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Yea it probably was. The guy didn't even know his own email password. I eventually told him I did it. He laughed. I learned one thing though, not to let my curiosity run me. Hopefully graduate schools will just ask for an explanation and understand.
 
  • #12
Pengwuino
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Tony11235 said:
I couldn't help myself. I thought it was hilarious. I planned to watch it unfold sometime during class, but they didn't talk. But hey I could have done something worse, like forge the teacher's address and send a mass mail to the entire class..."Class is cancelled tomorrow". :biggrin:

.... that should have been an immediate expulsion from the university.
 
  • #13
Tony11235
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Pengwuino said:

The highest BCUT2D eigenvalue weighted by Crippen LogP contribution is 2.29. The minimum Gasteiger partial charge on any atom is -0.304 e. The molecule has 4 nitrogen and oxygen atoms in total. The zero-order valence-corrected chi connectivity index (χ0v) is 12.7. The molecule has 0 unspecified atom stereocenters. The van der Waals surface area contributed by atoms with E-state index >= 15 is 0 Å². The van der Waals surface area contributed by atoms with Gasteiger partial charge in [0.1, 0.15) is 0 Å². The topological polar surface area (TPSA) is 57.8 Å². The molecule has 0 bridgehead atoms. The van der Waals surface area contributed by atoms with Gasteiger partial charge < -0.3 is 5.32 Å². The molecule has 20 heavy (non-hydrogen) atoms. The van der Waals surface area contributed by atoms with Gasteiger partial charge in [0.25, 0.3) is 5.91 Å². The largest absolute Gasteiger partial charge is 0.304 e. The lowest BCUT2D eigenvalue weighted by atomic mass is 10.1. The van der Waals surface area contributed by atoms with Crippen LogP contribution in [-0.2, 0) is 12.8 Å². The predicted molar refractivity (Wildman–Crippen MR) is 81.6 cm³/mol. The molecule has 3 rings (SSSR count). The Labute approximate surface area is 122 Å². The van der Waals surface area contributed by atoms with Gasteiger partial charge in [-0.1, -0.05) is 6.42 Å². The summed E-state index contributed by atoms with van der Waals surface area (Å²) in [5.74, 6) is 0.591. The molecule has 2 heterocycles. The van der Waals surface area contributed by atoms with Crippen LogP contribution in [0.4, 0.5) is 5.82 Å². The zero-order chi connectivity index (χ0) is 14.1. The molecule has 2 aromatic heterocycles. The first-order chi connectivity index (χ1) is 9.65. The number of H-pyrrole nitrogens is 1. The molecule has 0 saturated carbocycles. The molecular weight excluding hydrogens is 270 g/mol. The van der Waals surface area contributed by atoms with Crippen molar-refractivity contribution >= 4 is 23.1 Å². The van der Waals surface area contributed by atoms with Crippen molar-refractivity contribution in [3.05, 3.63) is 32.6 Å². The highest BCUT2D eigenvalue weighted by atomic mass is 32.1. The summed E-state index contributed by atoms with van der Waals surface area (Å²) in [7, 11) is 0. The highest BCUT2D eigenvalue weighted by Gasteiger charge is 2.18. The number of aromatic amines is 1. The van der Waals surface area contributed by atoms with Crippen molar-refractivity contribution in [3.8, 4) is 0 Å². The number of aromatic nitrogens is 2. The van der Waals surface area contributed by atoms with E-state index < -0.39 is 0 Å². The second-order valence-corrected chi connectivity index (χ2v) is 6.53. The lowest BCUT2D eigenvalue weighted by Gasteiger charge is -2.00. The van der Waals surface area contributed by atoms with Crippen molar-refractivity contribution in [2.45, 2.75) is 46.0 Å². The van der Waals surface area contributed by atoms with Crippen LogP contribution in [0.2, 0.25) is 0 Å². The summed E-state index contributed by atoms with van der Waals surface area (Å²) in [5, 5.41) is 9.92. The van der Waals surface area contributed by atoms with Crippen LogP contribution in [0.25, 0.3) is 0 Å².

.... that should have been an immediate expulsion from the university.

You're joking right? For something like that?
 
  • #14
PerennialII
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Yeah, some things & people should just loosen up, in the big picture pranks are pranks.
 
  • #15
rocketboy
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Tony11235 said:
I couldn't help myself. I thought it was hilarious. I planned to watch it unfold sometime during class, but they didn't talk. But hey I could have done something worse, like forge the teacher's address and send a mass mail to the entire class..."Class is cancelled tomorrow". :biggrin:

You should have made it a little less...serious...lol...like what I did was I got into my friends email account and I just sent a fake email to a few other friends. All I'll say is they were all pretty confused until I told them what I did...Oh, and I modified his start-up folder so that when he logged in about 60 pop-up windows would appear consecutively...bogged down the computer quite a bit.